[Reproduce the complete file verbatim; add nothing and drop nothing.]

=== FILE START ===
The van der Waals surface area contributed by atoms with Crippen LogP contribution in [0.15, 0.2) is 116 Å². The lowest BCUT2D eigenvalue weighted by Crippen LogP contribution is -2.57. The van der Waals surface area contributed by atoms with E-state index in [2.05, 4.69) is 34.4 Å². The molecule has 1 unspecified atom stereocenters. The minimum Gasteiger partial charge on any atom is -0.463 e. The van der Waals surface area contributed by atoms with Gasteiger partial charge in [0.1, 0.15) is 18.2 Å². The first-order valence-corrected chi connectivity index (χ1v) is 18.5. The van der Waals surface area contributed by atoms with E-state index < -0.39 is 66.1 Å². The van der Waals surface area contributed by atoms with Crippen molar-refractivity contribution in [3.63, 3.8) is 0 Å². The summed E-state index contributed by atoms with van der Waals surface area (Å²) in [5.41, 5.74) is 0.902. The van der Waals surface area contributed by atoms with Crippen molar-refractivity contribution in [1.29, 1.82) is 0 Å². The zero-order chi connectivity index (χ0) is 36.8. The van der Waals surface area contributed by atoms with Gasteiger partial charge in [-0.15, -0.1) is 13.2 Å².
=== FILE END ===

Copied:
The van der Waals surface area contributed by atoms with Crippen LogP contribution in [0.15, 0.2) is 116 Å². The lowest BCUT2D eigenvalue weighted by Crippen LogP contribution is -2.57. The van der Waals surface area contributed by atoms with E-state index in [2.05, 4.69) is 34.4 Å². The molecule has 1 unspecified atom stereocenters. The minimum Gasteiger partial charge on any atom is -0.463 e. The van der Waals surface area contributed by atoms with Gasteiger partial charge in [0.1, 0.15) is 18.2 Å². The first-order valence-corrected chi connectivity index (χ1v) is 18.5. The van der Waals surface area contributed by atoms with E-state index < -0.39 is 66.1 Å². The van der Waals surface area contributed by atoms with Crippen molar-refractivity contribution in [3.63, 3.8) is 0 Å². The summed E-state index contributed by atoms with van der Waals surface area (Å²) in [5.41, 5.74) is 0.902. The van der Waals surface area contributed by atoms with Crippen molar-refractivity contribution in [1.29, 1.82) is 0 Å². The zero-order chi connectivity index (χ0) is 36.8. The van der Waals surface area contributed by atoms with Gasteiger partial charge in [-0.15, -0.1) is 13.2 Å².